Scripting with Unity

Unity provides the functionality to program with your choice of three programming languages, C#, Javascript and Boo, and a script in one of these languages can communicate seamlessly with a script written in either of the other two. A plethora of classes are available for manipulation from the start, giving you complete control over any GameObject and all the components attached to it, the physics engine, the inputs used in your game, everything. Unity provides comprehensive documentation on all aspects of scripting with Unity, just take a look at the Unity manual and look at all the classes along the left-hand side to see just how much of the engine is under your control. And if you’re completely stumped at how to start programming with Unity, there’s a whole playlist of tutorials on Unity’s official YouTube channel, plus Unity provides Live Training on its website every so often, the archive of which can be found on their YouTube page too. Unity ships with MonoDevelop, an IDE (Integrated Development Environment), which is very handy as it’ll error-check and auto-fill everything that’s specific to development with Unity. Also, it’s important to note that the Javascript used in Unity is a slightly modified version called Unityscript, although it functions much the same as conventional Javascript.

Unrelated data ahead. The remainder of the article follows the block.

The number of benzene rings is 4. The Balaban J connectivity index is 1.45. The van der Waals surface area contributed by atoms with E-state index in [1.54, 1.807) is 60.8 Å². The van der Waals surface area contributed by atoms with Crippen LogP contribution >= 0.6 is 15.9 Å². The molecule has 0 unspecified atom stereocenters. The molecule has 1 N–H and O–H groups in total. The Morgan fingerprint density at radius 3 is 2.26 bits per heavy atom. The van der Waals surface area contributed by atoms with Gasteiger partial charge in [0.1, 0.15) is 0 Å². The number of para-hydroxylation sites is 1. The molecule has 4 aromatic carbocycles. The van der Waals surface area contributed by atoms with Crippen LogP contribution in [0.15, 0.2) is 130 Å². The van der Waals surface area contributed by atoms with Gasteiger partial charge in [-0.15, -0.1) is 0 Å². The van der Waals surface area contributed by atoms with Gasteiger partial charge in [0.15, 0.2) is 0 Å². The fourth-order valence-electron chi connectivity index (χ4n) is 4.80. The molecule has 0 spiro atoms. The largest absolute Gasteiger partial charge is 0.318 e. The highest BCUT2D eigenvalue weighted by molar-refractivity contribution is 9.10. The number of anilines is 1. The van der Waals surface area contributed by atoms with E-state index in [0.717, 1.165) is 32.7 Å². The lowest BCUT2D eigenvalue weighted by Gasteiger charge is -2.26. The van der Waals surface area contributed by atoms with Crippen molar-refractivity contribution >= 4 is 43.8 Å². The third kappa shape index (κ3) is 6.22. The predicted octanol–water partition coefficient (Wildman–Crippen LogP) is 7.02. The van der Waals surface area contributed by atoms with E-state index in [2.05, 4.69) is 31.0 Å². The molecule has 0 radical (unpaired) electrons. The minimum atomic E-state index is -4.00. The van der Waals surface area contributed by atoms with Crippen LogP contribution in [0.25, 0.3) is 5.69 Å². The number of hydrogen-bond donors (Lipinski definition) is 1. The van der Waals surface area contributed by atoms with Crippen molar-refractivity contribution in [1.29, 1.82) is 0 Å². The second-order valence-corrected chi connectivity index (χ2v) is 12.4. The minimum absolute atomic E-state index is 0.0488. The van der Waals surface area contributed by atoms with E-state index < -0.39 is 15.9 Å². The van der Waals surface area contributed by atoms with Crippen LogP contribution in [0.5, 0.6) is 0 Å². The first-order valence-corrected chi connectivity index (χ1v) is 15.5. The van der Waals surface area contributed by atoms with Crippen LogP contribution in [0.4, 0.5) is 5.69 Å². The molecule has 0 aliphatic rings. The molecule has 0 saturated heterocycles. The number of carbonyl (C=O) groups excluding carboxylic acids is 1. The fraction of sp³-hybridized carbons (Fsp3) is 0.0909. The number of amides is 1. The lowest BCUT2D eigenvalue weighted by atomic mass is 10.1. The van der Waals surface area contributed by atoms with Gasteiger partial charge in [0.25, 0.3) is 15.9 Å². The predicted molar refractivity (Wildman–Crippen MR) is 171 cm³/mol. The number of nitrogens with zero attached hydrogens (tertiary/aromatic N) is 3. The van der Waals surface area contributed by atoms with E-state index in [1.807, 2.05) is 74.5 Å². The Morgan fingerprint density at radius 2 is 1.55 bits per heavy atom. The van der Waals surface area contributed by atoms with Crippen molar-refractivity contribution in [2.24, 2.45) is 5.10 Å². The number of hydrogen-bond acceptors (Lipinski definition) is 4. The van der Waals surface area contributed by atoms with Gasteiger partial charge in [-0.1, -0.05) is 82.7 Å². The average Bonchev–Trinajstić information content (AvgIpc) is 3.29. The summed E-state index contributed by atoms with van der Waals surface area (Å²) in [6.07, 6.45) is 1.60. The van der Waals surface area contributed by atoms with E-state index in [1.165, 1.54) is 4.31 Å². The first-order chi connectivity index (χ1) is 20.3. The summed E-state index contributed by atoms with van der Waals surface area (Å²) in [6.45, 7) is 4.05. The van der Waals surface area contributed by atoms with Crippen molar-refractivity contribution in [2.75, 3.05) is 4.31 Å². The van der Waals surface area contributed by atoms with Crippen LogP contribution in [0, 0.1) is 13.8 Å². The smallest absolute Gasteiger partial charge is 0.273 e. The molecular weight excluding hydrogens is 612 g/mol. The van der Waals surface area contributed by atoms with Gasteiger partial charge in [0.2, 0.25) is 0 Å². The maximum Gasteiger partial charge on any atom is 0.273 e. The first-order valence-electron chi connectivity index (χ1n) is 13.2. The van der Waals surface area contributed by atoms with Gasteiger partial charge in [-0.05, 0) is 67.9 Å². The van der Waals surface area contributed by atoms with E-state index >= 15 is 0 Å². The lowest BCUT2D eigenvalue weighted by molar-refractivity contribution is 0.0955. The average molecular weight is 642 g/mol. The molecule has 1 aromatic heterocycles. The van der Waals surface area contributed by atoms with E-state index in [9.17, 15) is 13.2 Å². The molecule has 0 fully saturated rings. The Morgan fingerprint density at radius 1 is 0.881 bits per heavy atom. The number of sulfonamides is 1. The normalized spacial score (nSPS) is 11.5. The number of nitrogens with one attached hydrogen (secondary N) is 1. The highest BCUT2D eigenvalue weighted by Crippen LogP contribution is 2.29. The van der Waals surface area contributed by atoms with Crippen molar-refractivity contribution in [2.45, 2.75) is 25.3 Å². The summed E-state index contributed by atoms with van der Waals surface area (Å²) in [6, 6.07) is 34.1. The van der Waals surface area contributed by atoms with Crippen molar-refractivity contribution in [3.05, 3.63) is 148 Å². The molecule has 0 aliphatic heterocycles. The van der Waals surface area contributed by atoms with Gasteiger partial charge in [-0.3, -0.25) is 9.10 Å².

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This is MonoDevelop, the IDE that’s provided with Unity.

If you don’t like MonoDevelop, or just prefer another IDE, then you can set another default program by going to Edit->Preferences->External Tools, then change the external scripting editor by browsing for its location on your computer.

The Asset Store

Having trouble modelling a character? Need a few more ambient sounds for a dark alley in your level? Completely stuck and need a completed level to use as a starting point? Then someone’s bound to have done it already on the Asset Store, an online marketplace foe everything you’ll ever need in Unity. From editor extensions to particle effects, models, animations, textures and even complete projects available on the store, you’ll be hard-pressed to find something that’s not on here.

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The Asset Store will be your go-to place if you’re looking for something to use with Unity.

There’s plenty of stuff that’s completely free, plus there’s occasional sales, giving you a lot for a reasonable price. If you’re going to be developing with Unity, then a good free package to start with is the Sample Assets package provided by Unity Technologies themselves, which gives you a fully rigged and animated character controller called Ethan, multiple vehicles, and many other assets to help you out at the start.